System number 7.

At 10 cm from the wall of the corridor a wooden fork-slingshot is driven into the ground. A thin wedge-shaped wand-guard with a bait at the end freely passes through the drilled hole into the cola of the corridor. At the end of the combat sim card (a rope tied to the large shoulder of the hoe) a small stick-guard with rounded edges is tied. The guard is threaded into the fork of the slingshot and held in this position by the guard. As soon as the beast grabs the bait, the guard will jump out of the fork of the slingshot.

Mouth trap triggers, options and various guard systems for maw traps.

System number 8.

On the outside of the 10 cm corridor, a watch stake with a drilled hole is driven in. A persistent peg is hollowed into the hole of the watchdog. A small notch is made above the peg in the guard stake. At the end of the combat sim card, a small diamond-shaped guard-post is tied in the middle. With the yoke raised, the gatehouse at one end abuts the notch, and the other holds the rope loop worn on the stub.

Mouth trap triggers, options and various guard systems for maw traps.

The loop that holds the gatehouse fits at the end of the trigger SIM, the second end of which is fastened tightly to the opposite end of the corridor. The bait is either mounted on a wooden ring through which the thread of the trigger sim card passes, or laid in the hole of the false floor, as described above (see system No. 3). The beast, pulling the bait, mounted on the trigger sim card, or hitting the trigger sim card with his chest, tending to the bait, laid under the patch, removes the loop from the stub peg holding the gatehouse.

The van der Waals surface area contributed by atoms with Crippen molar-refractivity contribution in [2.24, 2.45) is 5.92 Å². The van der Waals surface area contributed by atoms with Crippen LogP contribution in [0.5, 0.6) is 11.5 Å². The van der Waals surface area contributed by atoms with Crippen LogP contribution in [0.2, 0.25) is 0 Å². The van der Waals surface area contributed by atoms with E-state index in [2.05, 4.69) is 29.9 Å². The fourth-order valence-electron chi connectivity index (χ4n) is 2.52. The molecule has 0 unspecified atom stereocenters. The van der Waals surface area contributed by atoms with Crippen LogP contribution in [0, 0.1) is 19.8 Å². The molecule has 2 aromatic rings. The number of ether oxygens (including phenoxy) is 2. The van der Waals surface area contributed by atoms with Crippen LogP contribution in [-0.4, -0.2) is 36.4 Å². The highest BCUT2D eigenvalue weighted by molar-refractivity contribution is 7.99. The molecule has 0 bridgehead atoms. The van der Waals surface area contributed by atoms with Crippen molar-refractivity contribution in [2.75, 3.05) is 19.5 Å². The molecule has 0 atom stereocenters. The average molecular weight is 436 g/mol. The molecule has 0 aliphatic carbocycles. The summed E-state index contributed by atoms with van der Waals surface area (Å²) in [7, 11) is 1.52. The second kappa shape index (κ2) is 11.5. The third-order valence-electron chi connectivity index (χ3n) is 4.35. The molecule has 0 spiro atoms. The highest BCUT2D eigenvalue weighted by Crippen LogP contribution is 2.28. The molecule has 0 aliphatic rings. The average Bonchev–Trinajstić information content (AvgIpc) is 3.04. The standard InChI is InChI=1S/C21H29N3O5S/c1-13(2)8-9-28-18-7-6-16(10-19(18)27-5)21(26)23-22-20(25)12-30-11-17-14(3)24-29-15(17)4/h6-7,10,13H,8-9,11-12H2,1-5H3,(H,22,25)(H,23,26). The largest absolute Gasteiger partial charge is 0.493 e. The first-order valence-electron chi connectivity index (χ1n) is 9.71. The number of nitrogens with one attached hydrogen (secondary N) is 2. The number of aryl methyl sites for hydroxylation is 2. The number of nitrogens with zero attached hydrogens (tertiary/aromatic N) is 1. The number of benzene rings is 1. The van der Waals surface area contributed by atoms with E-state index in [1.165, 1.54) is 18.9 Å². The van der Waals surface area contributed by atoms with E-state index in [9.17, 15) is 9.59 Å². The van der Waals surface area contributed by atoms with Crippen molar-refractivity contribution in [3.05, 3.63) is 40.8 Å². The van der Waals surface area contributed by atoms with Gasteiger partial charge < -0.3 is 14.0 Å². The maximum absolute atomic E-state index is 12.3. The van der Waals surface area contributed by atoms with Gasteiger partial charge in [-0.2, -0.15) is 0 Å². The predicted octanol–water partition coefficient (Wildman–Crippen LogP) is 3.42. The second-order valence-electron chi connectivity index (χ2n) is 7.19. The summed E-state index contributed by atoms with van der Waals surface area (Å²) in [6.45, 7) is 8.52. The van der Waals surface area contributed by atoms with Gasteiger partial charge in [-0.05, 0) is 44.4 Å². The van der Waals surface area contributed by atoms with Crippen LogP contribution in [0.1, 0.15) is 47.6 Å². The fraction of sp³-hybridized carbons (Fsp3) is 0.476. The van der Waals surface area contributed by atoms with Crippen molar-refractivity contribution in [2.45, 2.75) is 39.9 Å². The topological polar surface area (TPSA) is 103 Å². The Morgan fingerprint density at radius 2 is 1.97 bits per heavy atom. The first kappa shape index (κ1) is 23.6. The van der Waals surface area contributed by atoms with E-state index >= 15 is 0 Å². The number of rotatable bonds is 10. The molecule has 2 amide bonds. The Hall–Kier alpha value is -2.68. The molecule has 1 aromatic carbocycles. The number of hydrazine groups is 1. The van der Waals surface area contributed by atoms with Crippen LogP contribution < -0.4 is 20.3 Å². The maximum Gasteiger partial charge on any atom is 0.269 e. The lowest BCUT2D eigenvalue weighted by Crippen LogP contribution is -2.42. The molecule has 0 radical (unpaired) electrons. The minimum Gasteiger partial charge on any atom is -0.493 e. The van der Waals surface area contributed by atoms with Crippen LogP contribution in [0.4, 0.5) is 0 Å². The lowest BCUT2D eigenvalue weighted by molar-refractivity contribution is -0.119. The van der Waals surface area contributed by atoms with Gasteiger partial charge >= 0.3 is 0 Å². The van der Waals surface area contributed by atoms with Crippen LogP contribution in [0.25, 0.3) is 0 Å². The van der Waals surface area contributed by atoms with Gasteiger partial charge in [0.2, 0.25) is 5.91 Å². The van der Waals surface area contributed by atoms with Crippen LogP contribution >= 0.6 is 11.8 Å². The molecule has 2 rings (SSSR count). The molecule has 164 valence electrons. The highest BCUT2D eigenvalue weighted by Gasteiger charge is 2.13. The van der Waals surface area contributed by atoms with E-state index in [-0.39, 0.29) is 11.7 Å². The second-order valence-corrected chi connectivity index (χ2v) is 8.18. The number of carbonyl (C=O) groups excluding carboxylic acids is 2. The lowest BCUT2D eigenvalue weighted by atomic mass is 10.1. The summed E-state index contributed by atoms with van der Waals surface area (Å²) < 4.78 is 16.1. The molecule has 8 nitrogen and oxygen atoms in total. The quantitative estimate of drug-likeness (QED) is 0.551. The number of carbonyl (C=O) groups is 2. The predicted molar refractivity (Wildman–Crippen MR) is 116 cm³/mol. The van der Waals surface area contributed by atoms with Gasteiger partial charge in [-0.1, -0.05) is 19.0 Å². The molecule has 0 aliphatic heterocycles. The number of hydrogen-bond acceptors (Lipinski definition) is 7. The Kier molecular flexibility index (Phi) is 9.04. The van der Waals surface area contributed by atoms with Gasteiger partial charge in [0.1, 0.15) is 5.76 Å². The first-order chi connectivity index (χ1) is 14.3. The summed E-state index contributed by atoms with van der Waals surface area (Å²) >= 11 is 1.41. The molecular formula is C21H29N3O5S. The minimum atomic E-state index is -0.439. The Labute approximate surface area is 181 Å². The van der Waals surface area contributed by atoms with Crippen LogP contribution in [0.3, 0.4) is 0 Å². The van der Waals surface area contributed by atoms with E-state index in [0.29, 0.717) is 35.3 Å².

System number 9.

From the outside of the corridor, stepping back 10 cm from the edge, a guard stake is driven in. A small persistent peg is driven into the hole drilled in the watch stake. From above 5-6 cm above the persistent peg, a hole is cut in the guard stake. A gatehouse is attached to the end of the combat sim card, which looks like a small stick with flattened ends. When the yoke is raised, the gatehouse is inserted at one end into the recess of the guard stake and is fixed in this position by a guard with a U-shaped notch.

Mouth trap triggers, options and various guard systems for maw traps.

One edge of the cutout is wound by a persistent peg, the second holds the edge of the gatehouse. A trigger SIM (a thin kapron thread) is attached to the guard, the second end of which is tied around the opposite stake of the mouth corridor. The bait is arranged in two ways described earlier in systems No. 3 and No. 8.

System number 10.

It is a variant of another engineering solution of system No. 9. As a guard stake, a branch stump is used with a perpendicular outgoing knot replacing the thrust peg. A guard is made of a fragment of a branch, the knot of which serves to secure the bait. Making a gatehouse and guarding the mouth is completely similar to the system described above.

Mouth trap triggers, options and various guard systems for maw traps.

System number 11.

Mouth trap triggers, options and various guard systems for maw traps.

It differs from the above in that instead of a combat sim card, this design uses a plate, at one end of which a through hole is drilled into which the thrust peg freely passes, and a small stick is firmly fixed to the hole drilled at the other end or a nail is driven in. The absence of ropes simplifies the operation of this system.

Based on materials from the book Encyclopedia of the Hunter.
Rudenko F.A., Semashko V.Yu., Cherenkov S.E., Matyunin M.M..